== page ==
09 June 2015
One of the most intriguing aspects of our fascination with the lives of the members of Britain’s Royal Family is how little we really know about them. Although perhaps one of our most public institutions, it is striking that we know only snippets of their ambitions, their disappointments, their hopes and dreams. Indeed, behind the ermine robes and bejewelled effects of state, it is easy to forget that underneath all the impressive pomp and pageantry lies a human being. This is the key theme which runs throughout the latest production of The Audience, which is currently showing at London’s Apollo Theatre and is certainly well worth your patronage.
Following the success of an earlier run starring Dame Helen Mirren, this revival features another Dame, Dame Kristin Scott Thomas in the lead role of Queen Elizabeth II. Set in the period following her ascension in 1952 right up to the present day, the play follows the weekly audiences given by Her Majesty to her prime ministers in what is constitutionally termed an opportunity for the PM to inform the monarch of the events of the past and future week. It also allows for Her Majesty to informally ‘guide’ her prime minister, though she is always expected to offer her public support regardless of personal feeling; an intriguing scenario, particularly since minutes are not taken for these meetings and the details of what is actually discussed are left wide open to speculation.
The conflict between personal feelings and duty is brilliantly portrayed by Scott Thomas, who manages the impressive task of portraying a character at varying stages of her reign, each characterised by a different context and informed by a varying level of experience. The synergy between Scott Thomas and her various prime ministers is joyful to behold, particularly the exchanges with Nicholas Woodeson’s Harold Wilson who injects a huge degree of charismatic energy into the production. Indeed, the strength of the cast is paramount to keeping what is essentially a bottle-play engaging throughout. The minimalist set also aids in this respect, and Stephen Daldry should be commended for presenting a certainly effective audience chamber populated by believable characters that could so easily slip into caricature.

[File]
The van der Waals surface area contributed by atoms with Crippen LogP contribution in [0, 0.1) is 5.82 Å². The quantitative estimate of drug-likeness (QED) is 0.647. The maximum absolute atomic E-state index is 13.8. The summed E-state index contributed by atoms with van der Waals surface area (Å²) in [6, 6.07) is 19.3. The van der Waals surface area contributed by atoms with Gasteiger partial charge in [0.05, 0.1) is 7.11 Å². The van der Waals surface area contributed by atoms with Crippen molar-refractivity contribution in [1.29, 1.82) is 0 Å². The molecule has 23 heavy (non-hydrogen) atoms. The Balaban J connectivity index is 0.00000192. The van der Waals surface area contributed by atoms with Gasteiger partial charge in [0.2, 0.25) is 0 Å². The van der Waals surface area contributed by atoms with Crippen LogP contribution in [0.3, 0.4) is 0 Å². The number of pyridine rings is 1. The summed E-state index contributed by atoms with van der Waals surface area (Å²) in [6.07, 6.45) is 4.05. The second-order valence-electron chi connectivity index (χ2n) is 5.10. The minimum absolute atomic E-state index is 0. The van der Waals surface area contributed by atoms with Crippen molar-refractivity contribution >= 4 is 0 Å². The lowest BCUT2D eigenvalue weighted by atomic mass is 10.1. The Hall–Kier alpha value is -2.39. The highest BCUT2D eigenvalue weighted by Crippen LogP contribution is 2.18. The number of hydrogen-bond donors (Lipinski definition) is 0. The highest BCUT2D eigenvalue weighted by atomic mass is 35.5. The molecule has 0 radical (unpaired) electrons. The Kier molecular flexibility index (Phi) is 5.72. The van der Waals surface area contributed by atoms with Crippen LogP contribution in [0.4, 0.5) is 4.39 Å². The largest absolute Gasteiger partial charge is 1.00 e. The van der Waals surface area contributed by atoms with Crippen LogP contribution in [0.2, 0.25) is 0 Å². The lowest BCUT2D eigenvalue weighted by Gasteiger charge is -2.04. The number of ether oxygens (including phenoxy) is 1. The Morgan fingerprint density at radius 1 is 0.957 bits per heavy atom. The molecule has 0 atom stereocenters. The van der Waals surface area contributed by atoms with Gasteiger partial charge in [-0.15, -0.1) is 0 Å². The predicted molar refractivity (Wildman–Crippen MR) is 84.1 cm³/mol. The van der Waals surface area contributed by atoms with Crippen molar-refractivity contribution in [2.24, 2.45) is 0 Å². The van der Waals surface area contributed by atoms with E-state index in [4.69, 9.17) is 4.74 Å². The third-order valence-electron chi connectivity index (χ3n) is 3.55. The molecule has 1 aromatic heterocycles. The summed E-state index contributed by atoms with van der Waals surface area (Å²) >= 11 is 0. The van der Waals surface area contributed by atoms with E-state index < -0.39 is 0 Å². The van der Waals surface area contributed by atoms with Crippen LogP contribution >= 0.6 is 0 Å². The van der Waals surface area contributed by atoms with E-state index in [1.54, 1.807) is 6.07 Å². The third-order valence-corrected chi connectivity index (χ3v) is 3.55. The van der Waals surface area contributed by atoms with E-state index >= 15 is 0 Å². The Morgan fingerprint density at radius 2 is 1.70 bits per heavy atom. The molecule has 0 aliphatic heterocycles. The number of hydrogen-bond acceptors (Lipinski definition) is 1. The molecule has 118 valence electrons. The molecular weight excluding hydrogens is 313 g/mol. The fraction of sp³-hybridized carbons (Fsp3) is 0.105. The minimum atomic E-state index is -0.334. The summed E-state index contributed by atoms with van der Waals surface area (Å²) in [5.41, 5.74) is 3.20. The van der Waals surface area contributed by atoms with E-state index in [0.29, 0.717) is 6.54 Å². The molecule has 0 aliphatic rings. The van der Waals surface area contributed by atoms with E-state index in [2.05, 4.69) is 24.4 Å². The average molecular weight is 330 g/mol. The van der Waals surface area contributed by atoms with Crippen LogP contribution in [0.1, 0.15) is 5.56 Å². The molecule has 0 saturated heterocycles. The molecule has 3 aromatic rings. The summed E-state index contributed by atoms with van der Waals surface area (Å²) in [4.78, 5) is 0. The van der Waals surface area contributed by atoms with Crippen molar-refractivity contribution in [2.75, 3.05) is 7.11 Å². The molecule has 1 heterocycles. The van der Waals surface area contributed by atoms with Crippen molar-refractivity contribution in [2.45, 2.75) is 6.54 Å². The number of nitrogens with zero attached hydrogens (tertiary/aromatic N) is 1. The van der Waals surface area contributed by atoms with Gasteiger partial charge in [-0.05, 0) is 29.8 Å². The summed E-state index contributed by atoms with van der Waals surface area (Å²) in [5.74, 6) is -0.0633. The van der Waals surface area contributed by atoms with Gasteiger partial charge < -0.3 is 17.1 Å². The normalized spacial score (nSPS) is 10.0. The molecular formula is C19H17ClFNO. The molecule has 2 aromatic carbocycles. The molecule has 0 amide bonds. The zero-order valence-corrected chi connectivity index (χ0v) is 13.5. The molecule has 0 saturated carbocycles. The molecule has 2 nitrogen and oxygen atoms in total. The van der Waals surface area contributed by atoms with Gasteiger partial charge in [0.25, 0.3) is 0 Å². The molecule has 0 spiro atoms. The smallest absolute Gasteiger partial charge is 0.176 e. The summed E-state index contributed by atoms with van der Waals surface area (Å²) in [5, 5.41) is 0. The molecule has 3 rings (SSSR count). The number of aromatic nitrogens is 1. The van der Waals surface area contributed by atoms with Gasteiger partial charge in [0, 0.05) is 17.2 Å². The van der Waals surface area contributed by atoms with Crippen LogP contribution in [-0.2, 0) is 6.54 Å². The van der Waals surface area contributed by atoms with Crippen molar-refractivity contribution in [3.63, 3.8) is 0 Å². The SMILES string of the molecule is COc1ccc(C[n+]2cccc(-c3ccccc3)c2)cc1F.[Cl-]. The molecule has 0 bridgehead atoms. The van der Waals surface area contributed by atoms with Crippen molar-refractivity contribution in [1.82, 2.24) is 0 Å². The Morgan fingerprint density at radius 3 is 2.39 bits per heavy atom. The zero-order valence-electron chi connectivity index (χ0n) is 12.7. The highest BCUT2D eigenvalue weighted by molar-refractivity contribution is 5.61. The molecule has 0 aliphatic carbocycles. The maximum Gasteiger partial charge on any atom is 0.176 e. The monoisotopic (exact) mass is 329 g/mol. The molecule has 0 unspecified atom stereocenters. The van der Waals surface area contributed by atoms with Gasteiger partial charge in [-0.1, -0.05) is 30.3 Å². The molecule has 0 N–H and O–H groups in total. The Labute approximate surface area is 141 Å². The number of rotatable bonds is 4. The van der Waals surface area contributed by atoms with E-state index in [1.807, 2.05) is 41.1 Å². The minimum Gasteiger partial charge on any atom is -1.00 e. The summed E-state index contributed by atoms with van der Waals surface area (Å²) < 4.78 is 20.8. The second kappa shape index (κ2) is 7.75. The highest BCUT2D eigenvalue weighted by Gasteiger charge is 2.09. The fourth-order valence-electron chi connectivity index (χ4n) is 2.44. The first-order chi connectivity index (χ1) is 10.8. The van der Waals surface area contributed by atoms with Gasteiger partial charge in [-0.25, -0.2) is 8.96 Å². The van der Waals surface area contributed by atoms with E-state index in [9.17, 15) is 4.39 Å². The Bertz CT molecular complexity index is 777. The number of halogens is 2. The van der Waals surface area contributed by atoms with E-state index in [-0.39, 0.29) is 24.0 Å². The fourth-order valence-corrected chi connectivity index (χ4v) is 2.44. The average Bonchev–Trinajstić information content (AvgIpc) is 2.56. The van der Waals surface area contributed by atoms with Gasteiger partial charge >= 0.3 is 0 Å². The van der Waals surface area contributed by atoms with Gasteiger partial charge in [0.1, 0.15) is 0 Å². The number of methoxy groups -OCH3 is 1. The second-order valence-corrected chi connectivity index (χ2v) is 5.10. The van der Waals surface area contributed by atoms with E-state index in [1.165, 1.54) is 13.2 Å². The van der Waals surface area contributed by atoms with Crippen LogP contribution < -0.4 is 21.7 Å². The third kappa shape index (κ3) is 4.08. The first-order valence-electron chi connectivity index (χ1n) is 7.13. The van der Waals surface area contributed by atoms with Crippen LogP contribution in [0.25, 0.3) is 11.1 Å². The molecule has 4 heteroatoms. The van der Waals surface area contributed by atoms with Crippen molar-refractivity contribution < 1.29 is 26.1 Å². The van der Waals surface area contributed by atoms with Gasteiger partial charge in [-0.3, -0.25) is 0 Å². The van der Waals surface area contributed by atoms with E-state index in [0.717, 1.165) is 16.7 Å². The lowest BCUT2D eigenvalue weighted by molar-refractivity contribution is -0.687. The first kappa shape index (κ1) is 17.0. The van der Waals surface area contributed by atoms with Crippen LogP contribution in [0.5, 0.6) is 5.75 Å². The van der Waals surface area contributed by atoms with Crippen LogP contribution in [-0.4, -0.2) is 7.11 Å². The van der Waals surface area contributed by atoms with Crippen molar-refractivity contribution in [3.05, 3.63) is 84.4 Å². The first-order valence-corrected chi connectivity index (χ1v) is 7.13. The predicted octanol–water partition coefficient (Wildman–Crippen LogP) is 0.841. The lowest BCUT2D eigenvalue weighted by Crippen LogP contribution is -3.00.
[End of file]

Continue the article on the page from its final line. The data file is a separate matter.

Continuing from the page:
This play also has an intriguing aspect which is well worth a mention: it is updated quite regularly. At the production I attended, it just so happened to be performed during the Election period. Unexpectedly, it includes an extra scene featuring David Cameron bemoaning internal party divides over Europe while requesting that the Queen dissolve Parliament. While I certainly enjoy this reference to present events, this scene is, I must admit, somewhat gimmicky, particularly since it fundamentally rests on the joke that the Queen happens to have a funny ringtone. The scene was clearly written with some haste and feels generally out of keeping with the otherwise high quality of the rest of the script. Nevertheless, this evolving feature is certainly a reason to attend this revival should you have seen a previous iteration.
A treat for anyone with even a modicum interest in what goes on behind the doors of the audience chamber at Buckingham Palace, The Audience provides a fascinating insight into the life of someone with an arguably politically richer experience than anyone living today. Even for someone not particularly interested in politics, the struggle of a woman in the unique position of balancing an almost inhuman role of monarch with the very human self is thoroughly worthwhile. Indeed, an audience with The Audience is an absolute pleasure.